GOP, Dems wasted month before election

Allen Hines

Credit: Steve Schirra

The Democrats and Republicans have busied themselves the last month or so trying not to do anything, lest they jeopardize their electability.

Many progressive groups backed the Democrats as the party that will take away the least rights until the next election. So they haven’t been doing anything, either. And groups that have wanted to work for better conditions have been left isolated and unable to stage effective political actions.

This is the reality of elections in the United States. Candidates already in Congress waste at least a month campaigning to stay in office. And this stagnation causes leaders of movements themselves to stagnate and the movements fade away, if only temporarily.

For example, according to Project Vote Smart, the last vote Sherrod Brown cast before the elections was on Sept. 29. Mike DeWine did vote on a bill in October – a “yes” vote on a racist bill increasing militarization of the Mexican border – but that can hardly be counted as faithfully serving the public.

Brown and DeWine are not the only politicians to use slothful tactics. Nor can I blame them solely for the collapse of social movements.

Both parties have destroyed social movements. We have seen this most recently in the Democrats’ attempt to co-opt the fight for immigrants’ rights because they think it will garner them more votes.

As Green party politician Sarah Knopp said, “(Los Angeles) Mayor Villaraigosa has attempted to position himself as a centrist in the debate and has endorsed the McCain-Kennedy immigration proposal, which we find unacceptable.”

In other words, Villaraigosa came out against the Sensenbrenner bill and won some progressives over to the Democratic Party. Then he supported McCain-Kennedy, a bill that would put immigrants in the catch-22 of needing money but having to pay to cross the border legally.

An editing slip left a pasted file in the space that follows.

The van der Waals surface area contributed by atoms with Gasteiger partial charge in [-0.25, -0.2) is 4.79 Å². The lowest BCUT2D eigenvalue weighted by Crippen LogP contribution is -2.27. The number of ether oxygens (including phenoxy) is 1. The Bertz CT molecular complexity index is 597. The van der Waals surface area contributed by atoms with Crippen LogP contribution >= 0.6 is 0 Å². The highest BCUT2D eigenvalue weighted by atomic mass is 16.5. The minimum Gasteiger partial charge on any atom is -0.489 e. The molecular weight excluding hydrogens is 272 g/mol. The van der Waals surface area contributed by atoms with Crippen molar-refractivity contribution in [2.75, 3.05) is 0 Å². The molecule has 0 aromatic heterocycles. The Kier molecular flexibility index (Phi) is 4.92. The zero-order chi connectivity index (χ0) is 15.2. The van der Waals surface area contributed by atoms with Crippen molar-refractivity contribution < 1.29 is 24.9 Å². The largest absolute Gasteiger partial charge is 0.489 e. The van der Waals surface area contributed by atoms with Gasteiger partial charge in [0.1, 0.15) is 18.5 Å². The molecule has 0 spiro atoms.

So, once again, the Democrats attracted supporters by pretending to work for the people, only to turn their backs on the movement soon after. Malcolm X summed it up best when he said the Democrats’ strategy was to “tell them we’ll treat them a little better; let’s fool them more, with more promises.”

Still, activists believe the Democrats’ promises. The Democrats will help them change the conditions in this country, they think. And since they think the Democrats will help them, they put down their activist work and instead work to get out the vote.

Even worse, since many on the left think the Democrats will cure all the country’s ills, the Democratic victory Tuesday could mean progressive movements will stagnate even longer while they wait for the Democrats to live up to their promises – which will, of course, never happen.

Overall, elections dominated by the two capitalist parties in the United States are a waste of time. In Congress, candidates spend time getting their commercials played on TV and not focusing on the real issues. Meanwhile, activists throw their support behind politicians who waver on social demands.

Activists should instead work independently of political parties. Maybe then we can create a society that meets our needs.

Allen Hines is a sophomore newspaper journalism major and columnist for the Daily Kent Stater. Contact him at [email protected].